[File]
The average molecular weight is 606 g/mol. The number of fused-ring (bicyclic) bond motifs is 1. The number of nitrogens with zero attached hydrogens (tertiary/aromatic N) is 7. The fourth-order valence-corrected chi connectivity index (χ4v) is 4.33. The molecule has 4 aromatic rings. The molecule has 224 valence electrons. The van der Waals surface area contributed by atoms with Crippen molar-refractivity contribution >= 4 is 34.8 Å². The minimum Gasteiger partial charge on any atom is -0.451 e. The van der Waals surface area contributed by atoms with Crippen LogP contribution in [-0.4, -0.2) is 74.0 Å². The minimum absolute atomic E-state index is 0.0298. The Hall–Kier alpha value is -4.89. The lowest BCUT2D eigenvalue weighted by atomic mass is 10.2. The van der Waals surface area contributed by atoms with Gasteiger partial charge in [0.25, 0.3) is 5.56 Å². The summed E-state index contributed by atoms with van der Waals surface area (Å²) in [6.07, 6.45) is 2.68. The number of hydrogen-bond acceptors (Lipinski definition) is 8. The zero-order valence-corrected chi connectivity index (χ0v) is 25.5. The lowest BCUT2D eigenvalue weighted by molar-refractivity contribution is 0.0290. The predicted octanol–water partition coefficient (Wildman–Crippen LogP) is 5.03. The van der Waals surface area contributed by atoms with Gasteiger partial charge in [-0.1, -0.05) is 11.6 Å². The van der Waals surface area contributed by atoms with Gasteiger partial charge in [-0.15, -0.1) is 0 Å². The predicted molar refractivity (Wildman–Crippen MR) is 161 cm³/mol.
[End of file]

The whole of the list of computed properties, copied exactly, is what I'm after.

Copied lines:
The average molecular weight is 606 g/mol. The number of fused-ring (bicyclic) bond motifs is 1. The number of nitrogens with zero attached hydrogens (tertiary/aromatic N) is 7. The fourth-order valence-corrected chi connectivity index (χ4v) is 4.33. The molecule has 4 aromatic rings. The molecule has 224 valence electrons. The van der Waals surface area contributed by atoms with Crippen molar-refractivity contribution >= 4 is 34.8 Å². The minimum Gasteiger partial charge on any atom is -0.451 e. The van der Waals surface area contributed by atoms with Crippen LogP contribution in [-0.4, -0.2) is 74.0 Å². The minimum absolute atomic E-state index is 0.0298. The Hall–Kier alpha value is -4.89. The lowest BCUT2D eigenvalue weighted by atomic mass is 10.2. The van der Waals surface area contributed by atoms with Gasteiger partial charge in [0.25, 0.3) is 5.56 Å². The summed E-state index contributed by atoms with van der Waals surface area (Å²) in [6.07, 6.45) is 2.68. The number of hydrogen-bond acceptors (Lipinski definition) is 8. The zero-order valence-corrected chi connectivity index (χ0v) is 25.5. The lowest BCUT2D eigenvalue weighted by molar-refractivity contribution is 0.0290. The predicted octanol–water partition coefficient (Wildman–Crippen LogP) is 5.03. The van der Waals surface area contributed by atoms with Gasteiger partial charge in [-0.1, -0.05) is 11.6 Å². The van der Waals surface area contributed by atoms with Gasteiger partial charge in [-0.15, -0.1) is 0 Å². The predicted molar refractivity (Wildman–Crippen MR) is 161 cm³/mol.